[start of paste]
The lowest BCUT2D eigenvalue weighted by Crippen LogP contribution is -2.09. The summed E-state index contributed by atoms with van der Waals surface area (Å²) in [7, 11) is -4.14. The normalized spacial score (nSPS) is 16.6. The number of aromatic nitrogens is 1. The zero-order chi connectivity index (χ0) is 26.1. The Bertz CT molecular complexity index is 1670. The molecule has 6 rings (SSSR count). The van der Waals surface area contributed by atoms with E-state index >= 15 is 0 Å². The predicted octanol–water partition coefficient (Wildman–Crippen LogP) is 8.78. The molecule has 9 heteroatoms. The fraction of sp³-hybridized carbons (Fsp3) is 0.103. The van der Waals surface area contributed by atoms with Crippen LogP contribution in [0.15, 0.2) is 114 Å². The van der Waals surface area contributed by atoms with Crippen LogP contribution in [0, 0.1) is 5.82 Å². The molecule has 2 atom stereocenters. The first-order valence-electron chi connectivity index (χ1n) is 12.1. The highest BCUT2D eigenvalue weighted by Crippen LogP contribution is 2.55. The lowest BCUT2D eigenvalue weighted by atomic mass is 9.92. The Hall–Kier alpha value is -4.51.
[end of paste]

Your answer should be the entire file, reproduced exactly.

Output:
The lowest BCUT2D eigenvalue weighted by Crippen LogP contribution is -2.09. The summed E-state index contributed by atoms with van der Waals surface area (Å²) in [7, 11) is -4.14. The normalized spacial score (nSPS) is 16.6. The number of aromatic nitrogens is 1. The zero-order chi connectivity index (χ0) is 26.1. The Bertz CT molecular complexity index is 1670. The molecule has 6 rings (SSSR count). The van der Waals surface area contributed by atoms with E-state index >= 15 is 0 Å². The predicted octanol–water partition coefficient (Wildman–Crippen LogP) is 8.78. The molecule has 9 heteroatoms. The fraction of sp³-hybridized carbons (Fsp3) is 0.103. The van der Waals surface area contributed by atoms with Crippen LogP contribution in [0.15, 0.2) is 114 Å². The van der Waals surface area contributed by atoms with Crippen LogP contribution in [0, 0.1) is 5.82 Å². The molecule has 2 atom stereocenters. The first-order valence-electron chi connectivity index (χ1n) is 12.1. The highest BCUT2D eigenvalue weighted by Crippen LogP contribution is 2.55. The lowest BCUT2D eigenvalue weighted by atomic mass is 9.92. The Hall–Kier alpha value is -4.51.